Ten countries that protect their environment and respect human rights
The year 2016 brought many challenges, and a sense of loss to many people. Many of us will begin the new year wondering if the world – already girdled by too many borders and conflicts – will become a less welcoming place for some of us to travel.
Paradoxically, though, it’s times like these when travel is critically important. Nothing, as Mark Twain pointed out, shatters our prejudices and preconceptions more effectively than visiting foreign countries – or parts of our own country that seem foreign to us. Few activities are more useful than visiting these places with an open mind, and remembering that the humanity we share is stronger than any attempt at wall-building.
photo by Danielle Pereira / Flickr
Today, more than ever, the people on this small and singular planet recognize how interconnected and interdependent we are. This becomes strikingly clear when we travel. We become both courageous and vulnerable; an unusual combination that makes us open to (and dependent on) random acts of generosity, sudden friendships, and the spontaneous invitations that Kurt Vonnegut Jr. called “dancing lessons from God”.
Every journey, if we wish it so, is a series of surprises. A life-changing encounter could be waiting in any museum, café or train car. It’s during times like these – when those in power seem most intent on accentuating our differences – that we instinctively express our solidarity. Whether we are traveling to Chile or China, to Mongolia or Mexico, we recognize the opportunity to unravel the knot that Pink Floyd’s Roger Waters defined in three words: Us and Them.
But travel is more than an opening for good will. It is one of the world’s most powerful economic engines, and can drive the way countries treat their citizens, indigenous peoples, wildlife and the environment. Travel is the world’s largest industry, with a trillion-dollar annual footprint. This means that travelers have enormous power. Where we put our footprints has reverberations reaching far beyond our personal experience. By “voting with our wings” – choosing our destinations well and cultivating our roles as citizen diplomats – we can help to change the world for the better.
Every year, Ethical Traveler reviews the policies and practices of over one hundred developing nations. We then select the ten …more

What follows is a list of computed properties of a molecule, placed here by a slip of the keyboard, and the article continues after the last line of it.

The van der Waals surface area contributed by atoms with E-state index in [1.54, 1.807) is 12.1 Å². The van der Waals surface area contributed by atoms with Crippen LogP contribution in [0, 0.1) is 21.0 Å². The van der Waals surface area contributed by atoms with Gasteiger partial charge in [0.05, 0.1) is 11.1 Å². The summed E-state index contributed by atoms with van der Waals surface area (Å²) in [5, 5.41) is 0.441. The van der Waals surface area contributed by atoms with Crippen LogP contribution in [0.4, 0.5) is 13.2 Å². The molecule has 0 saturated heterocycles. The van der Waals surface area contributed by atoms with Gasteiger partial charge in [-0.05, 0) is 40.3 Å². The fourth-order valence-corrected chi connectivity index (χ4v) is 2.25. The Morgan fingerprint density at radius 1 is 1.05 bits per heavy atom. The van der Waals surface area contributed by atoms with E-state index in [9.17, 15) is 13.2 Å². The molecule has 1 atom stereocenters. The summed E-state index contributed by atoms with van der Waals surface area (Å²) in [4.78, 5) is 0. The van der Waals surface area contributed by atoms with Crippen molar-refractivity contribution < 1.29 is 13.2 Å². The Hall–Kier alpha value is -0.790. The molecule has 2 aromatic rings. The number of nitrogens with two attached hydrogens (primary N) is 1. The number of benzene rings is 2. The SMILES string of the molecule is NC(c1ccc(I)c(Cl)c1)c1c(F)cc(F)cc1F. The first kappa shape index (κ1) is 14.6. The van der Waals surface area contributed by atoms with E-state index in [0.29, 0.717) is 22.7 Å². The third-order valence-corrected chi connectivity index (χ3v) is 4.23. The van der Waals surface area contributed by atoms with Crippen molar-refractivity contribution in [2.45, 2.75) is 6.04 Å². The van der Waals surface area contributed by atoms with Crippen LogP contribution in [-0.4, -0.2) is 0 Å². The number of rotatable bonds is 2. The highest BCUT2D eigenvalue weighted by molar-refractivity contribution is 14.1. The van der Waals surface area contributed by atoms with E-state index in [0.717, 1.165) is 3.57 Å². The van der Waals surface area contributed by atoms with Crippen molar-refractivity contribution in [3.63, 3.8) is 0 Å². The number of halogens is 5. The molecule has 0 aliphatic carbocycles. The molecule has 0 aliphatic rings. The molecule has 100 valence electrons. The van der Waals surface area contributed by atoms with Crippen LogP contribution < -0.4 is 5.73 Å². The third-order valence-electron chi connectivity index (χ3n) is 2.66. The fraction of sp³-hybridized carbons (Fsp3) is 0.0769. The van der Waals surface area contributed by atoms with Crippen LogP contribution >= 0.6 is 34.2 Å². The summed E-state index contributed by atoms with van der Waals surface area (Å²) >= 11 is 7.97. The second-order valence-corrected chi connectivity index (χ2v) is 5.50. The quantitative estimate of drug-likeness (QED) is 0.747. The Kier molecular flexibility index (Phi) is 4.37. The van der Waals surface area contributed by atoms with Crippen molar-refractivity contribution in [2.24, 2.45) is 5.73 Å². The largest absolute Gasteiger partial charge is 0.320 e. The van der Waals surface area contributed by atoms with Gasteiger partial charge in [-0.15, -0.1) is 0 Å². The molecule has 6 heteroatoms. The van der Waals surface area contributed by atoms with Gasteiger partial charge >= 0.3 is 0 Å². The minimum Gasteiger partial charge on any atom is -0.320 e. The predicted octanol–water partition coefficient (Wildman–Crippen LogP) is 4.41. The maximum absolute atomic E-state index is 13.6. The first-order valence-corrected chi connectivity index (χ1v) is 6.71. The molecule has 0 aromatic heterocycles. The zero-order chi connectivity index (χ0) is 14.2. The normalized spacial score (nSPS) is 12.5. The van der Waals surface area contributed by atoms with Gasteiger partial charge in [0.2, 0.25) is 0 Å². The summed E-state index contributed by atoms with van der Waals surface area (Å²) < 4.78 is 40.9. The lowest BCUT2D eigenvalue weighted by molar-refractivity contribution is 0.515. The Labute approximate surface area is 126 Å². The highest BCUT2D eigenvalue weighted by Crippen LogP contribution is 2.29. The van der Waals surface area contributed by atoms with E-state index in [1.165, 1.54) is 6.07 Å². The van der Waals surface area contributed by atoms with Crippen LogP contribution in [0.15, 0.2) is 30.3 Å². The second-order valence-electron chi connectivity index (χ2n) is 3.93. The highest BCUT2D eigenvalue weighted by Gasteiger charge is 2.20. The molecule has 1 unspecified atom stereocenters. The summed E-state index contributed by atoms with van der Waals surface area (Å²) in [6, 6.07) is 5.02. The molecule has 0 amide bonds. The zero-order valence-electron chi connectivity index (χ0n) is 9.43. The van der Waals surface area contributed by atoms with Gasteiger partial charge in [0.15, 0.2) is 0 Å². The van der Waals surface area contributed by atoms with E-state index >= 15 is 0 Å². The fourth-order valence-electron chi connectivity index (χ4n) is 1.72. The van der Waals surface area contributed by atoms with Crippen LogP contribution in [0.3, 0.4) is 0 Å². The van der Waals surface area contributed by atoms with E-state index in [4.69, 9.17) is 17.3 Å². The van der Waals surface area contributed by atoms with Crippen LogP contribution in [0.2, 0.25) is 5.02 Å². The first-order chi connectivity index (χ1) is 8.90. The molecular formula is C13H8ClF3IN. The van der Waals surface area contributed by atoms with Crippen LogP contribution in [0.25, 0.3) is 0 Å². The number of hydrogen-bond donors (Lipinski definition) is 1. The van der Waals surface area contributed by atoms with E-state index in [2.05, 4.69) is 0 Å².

Problem exacerbated by climate change, which has plants and animals moving beyond their historical ranges
While heading to the Bear Lake parking lot in Rocky Mountain National Park, I was aware of the preserved, splendid wilderness in all directions. The road meanders from civilization in Estes Park, Colorado, to the deep environs of a vast wild land that sits 9,475 feet above sea level. My goal for the day was a hike from Bear Lake to the Fern Lake trailhead, a trek of nearly 10 miles that allows hikers a chance to experience cascading waterfalls, high peaks, and dense forests.
Photo by Justin Ratcliff
Breaking a sweat and taking in the environment were the objectives, but I would not have been opposed to some wildlife sightings. Elk, bighorn sheep, and moose are common distractions in the park, resulting in traffic jams and selfie-taking tourists attempting to snag a closer look. Perhaps an elusive mountain lion or black bear would be in the cards — from a safe distance, of course. In reality, the largest species I saw was a pika, a small mammal that looks like a cartoon mouse with adorably large ears. However, unbeknownst to me at the time was that one species could have be seen on the hike, and if the sighting occurred, it would have been a rare and historically inappropriate encounter.
Defenders of Wildlife estimates there are 100,000 mountain goats in North America. The shaggy, cliff-dwelling mammals are often found in the northern Rockies in and around Glacier National Park in northwestern Montana. However, on occasion, a mountain goat will stray into the boundaries of Rocky Mountain National Park in Colorado, and then the National Park Service has a predicament on their hands. The goats are listed as a nonnative species for the park, but because they were introduced in the Mount Evans area by Colorado Parks and Wildlife, the animals sometimes travel north and enter the national park, according to the RMNP website.
When a goat is found in Rocky Mountain, disease spread to the native bighorn sheep becomes a real possibility. “We’ve had a couple of instances where we’ve seen mountain goats come into Rocky Mountain National Park,” said John Mack, acting chief of resource stewardship for RMNP. “To tell you exactly where they came …more
Residents are making themselves heard about the disputed Bayou Bridge pipeline
Scott Eustis did not stop smiling for hours. The coastal wetland specialist with the Gulf Restoration Network was attending a public hearing in Baton Rouge. Its subject was a pipeline extension that would run directly through the Atchafalaya Basin, the world’s largest natural swamp. Eustis was surprised to be joined by more than 400 others.
Photo by Matt Northam, Flickr
“This is like 50 times the amount of people we have at most of these meetings,” said Eustis, adding that the proposed pipeline was “the biggest and baddest I’ve seen in my career.”